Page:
“How can you all have so much joy when you are going through something so painful?” That's the question the new face at my support group asked last night. Followed by, “I want what you all have!”
As I have mentioned before, this group I attend is not faith-based. Of course, if I were to personally give witness to where I have found such joy, all fingers would point towards God. And yet, there is more to it than faith.
It's also about community.
I have always known that God did not create us to be alone. Genesis 2:18 clearly lays this out for us: “Then the LORD God said, “It is not good for the man to be alone; I will make him a helper suitable for him.” But this isn't just about man finding woman. This is about man not having to go it alone.
And we do this, don't we? We try to go it alone. Be it out of shame of our circumstance or fear of rejection, how many of us choose isolation over connection? How many of us stop reaching out, strap on our masks, and white knuckle through the day, relying on our own strength? Maybe this sounds familiar to you. And if so, I ask. How's it working for you?
You see, I have recognized an undeniable truth. When I am connected to community I thrive. I become inspired and animated. Notice, I did not say, “when life is smooth sailing, I thrive.” My life circumstance is not what controls me. Only Jesus controls me. And when I immerse myself in community; be it a coffee date with a friend, a Wednesday morning at WWP Bible Study, attendance at weekly Mass, or going to my support group, loneliness loses its grip, making way for joy. The truth of “me too” wipes out the lie of “no one understands”, and like a Gospel miracle, I am healed. No doubt, this is the work of the Holy Spirit. No question that when two or three are gathered in His name, He is there. (Matthew 18:20) And in the most beautiful way, this overwhelms me.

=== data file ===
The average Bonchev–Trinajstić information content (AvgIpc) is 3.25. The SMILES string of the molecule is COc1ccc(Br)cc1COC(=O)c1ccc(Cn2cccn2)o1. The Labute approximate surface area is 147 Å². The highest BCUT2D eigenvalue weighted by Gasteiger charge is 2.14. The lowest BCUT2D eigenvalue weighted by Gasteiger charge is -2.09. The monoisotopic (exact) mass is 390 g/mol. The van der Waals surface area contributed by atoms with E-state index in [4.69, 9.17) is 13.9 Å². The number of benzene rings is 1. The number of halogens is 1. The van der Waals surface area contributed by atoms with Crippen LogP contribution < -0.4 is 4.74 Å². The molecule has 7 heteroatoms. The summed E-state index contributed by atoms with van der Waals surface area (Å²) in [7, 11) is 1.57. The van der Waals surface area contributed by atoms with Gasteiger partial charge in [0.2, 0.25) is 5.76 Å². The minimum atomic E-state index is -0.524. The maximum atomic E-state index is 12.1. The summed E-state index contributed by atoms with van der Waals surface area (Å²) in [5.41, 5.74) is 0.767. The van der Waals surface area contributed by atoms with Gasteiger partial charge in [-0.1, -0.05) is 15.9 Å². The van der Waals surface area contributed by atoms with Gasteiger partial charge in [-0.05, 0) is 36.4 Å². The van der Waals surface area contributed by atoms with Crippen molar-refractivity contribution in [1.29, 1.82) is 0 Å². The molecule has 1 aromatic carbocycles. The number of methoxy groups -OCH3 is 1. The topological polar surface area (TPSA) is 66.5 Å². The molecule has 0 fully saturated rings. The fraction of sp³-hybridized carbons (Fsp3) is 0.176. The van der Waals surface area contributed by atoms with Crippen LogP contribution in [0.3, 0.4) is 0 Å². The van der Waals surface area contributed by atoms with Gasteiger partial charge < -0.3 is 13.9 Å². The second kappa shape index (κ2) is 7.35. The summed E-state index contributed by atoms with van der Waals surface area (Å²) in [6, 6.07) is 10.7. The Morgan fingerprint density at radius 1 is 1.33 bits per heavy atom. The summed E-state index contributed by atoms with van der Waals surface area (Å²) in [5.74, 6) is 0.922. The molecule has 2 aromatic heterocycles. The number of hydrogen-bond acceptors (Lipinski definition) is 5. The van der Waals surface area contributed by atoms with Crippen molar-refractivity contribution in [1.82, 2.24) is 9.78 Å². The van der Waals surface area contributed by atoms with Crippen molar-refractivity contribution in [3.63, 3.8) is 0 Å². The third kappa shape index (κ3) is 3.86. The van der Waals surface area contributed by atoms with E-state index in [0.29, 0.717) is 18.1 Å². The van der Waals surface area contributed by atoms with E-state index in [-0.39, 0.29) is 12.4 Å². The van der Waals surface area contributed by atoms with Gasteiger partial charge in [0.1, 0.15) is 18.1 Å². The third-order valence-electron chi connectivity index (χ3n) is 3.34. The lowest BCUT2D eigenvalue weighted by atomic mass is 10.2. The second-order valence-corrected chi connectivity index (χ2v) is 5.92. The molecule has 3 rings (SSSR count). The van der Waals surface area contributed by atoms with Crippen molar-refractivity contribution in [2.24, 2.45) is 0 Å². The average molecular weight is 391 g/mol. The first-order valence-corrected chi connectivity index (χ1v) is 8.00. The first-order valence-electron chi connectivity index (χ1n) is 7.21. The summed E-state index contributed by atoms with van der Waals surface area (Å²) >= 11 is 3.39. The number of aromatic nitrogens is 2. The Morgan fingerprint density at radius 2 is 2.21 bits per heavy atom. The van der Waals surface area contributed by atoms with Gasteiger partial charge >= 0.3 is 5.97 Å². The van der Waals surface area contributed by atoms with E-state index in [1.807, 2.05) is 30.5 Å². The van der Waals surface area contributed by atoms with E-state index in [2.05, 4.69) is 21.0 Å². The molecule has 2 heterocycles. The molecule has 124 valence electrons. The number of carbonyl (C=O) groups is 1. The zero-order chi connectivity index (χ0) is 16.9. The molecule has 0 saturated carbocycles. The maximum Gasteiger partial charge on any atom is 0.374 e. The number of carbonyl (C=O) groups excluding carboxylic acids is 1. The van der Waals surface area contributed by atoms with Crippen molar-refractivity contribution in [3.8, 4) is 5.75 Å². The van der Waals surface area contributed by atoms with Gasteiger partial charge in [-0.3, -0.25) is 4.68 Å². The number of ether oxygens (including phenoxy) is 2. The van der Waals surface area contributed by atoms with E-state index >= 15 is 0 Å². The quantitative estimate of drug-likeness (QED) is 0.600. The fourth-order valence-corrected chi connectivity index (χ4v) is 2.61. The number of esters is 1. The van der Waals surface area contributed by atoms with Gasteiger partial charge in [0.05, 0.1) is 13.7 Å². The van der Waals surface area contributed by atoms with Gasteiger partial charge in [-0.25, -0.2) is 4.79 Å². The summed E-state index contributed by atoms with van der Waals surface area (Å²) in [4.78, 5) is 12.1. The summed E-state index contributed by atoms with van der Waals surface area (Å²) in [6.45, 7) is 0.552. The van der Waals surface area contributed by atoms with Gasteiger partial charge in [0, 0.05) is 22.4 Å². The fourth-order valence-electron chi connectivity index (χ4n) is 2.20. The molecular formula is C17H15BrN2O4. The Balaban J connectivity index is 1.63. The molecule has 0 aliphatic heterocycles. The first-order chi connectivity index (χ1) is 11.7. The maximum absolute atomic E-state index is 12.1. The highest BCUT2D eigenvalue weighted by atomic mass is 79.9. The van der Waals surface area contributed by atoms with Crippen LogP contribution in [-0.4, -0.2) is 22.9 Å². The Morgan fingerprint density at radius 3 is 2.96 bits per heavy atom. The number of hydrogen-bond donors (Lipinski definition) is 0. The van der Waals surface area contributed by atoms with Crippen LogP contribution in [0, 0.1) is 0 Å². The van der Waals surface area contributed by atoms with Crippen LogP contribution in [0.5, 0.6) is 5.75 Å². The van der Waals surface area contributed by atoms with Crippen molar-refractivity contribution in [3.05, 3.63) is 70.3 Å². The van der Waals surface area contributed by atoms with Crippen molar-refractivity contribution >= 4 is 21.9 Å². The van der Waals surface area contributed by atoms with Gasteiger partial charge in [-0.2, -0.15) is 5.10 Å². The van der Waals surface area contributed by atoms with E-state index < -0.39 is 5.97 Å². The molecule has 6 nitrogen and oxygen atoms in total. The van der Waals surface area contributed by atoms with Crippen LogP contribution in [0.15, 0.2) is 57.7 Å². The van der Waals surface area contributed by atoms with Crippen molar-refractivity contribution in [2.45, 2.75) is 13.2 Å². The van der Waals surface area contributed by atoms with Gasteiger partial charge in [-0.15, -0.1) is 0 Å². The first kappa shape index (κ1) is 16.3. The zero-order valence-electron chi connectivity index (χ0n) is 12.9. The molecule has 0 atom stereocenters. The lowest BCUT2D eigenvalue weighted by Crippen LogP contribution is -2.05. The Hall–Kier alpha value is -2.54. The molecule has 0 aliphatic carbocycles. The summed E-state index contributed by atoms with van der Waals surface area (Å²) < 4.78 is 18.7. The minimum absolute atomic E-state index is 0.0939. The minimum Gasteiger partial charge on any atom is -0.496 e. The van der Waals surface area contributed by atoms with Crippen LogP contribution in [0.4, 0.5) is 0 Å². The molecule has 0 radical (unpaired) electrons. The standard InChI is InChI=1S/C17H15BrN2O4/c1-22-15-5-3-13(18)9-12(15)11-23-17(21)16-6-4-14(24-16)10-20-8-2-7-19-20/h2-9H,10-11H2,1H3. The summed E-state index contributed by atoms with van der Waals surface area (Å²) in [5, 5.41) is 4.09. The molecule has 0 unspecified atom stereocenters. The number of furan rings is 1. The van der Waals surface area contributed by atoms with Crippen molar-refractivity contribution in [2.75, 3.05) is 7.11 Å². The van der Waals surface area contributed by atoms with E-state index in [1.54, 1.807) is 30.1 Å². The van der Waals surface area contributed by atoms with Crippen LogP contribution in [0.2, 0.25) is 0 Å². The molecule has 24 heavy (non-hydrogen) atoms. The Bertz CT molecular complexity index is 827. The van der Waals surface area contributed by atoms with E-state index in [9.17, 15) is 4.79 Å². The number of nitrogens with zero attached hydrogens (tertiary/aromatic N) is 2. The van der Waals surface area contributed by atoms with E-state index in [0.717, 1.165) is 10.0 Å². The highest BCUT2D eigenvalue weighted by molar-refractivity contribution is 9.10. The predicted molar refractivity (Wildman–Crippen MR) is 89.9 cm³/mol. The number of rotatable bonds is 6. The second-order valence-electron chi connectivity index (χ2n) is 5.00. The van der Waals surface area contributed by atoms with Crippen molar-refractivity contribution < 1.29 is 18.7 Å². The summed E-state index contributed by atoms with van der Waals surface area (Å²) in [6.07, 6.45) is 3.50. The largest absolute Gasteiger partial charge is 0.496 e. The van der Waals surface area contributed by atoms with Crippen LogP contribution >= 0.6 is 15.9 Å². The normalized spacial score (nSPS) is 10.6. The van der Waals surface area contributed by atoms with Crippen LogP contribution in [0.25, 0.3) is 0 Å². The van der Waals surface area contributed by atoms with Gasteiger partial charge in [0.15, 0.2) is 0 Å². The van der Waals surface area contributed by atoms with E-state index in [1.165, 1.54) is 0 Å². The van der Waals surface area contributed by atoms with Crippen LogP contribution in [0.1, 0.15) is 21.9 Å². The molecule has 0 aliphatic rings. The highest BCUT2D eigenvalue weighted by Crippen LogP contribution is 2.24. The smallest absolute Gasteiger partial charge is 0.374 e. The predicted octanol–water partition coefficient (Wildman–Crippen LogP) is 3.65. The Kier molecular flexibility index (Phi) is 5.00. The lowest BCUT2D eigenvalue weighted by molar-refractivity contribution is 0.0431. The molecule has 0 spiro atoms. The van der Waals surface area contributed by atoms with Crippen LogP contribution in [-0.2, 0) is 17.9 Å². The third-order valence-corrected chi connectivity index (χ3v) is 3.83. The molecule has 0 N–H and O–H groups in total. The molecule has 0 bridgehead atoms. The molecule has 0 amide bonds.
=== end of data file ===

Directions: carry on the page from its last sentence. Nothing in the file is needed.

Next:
If you read this and feel sorrow because you do not have a community to run to, I am here to say...you do. Walking with Purpose is not about selling Bible studies and throwing pretty pictures up on a website. Walking with Purpose is about handing out life vests and anchors to women struggling to keep their eyes above the waves. Women who are swimming into a storm believing they have to go it alone. We are about sisterhood and support and encouraging one another. If you do not have a parish program near you, please reach out to us. Let us help to connect you someway, somehow. And no. I am not working on commission nor was asked to say this. This, sweet sisters, is so ridiculously heavy on my heart, because my Walking with Purpose family is what gave me the strength to walk into that other support group. In her Netflix special, Call to Courage, researcher and storyteller Brené Brown says, “Vulnerability is our most accurate measure of courage.” I learned how to be vulnerable from my WWP community. And I do not exaggerate when I say, it has saved me.
When searching for Scripture verses that best describe community to me, my eyes fell upon Hebrews 10:24-25, and a smile spread across my face, and truth be told, it is still there. “We must consider how to rouse one another to love and good works. We should not stay away from our assembly, as is the custom of some, but encourage one another, and this all the more as you see the day drawing near.”
Something about we should not stay away grabs me. It is how I feel about my support group. It is how I feel about Walking with Purpose. It is how I feel about a certain friend who calls me in the middle of the day to shout, “I know you are writing and I hate to interrupt but I have to talk to you about the Holy Spirit!” When you encounter people who allow you to be vulnerable and encourage you to be the best you can be, how can you stay away? And when you find friends with a common thread, who weep when you weep and rejoice when you rejoice, how on earth can you not be encouraging?
How can there be joy in the midst of so much pain? Because “two are better than one because they have a good return for their labor. For if either of them falls, the one will lift up his companion. But woe to the one who falls when there is not another to lift him up.” (Ecclesiastes 4:9-10)
Praying the Holy Spirit fills us with the desire to step out into community, to supply us with Sisters who are eager to love us and lift us should we fall. Grant, I pray, all our shame of not being worthy be destroyed, as we courageously step into our place, advancing the Kingdom of God.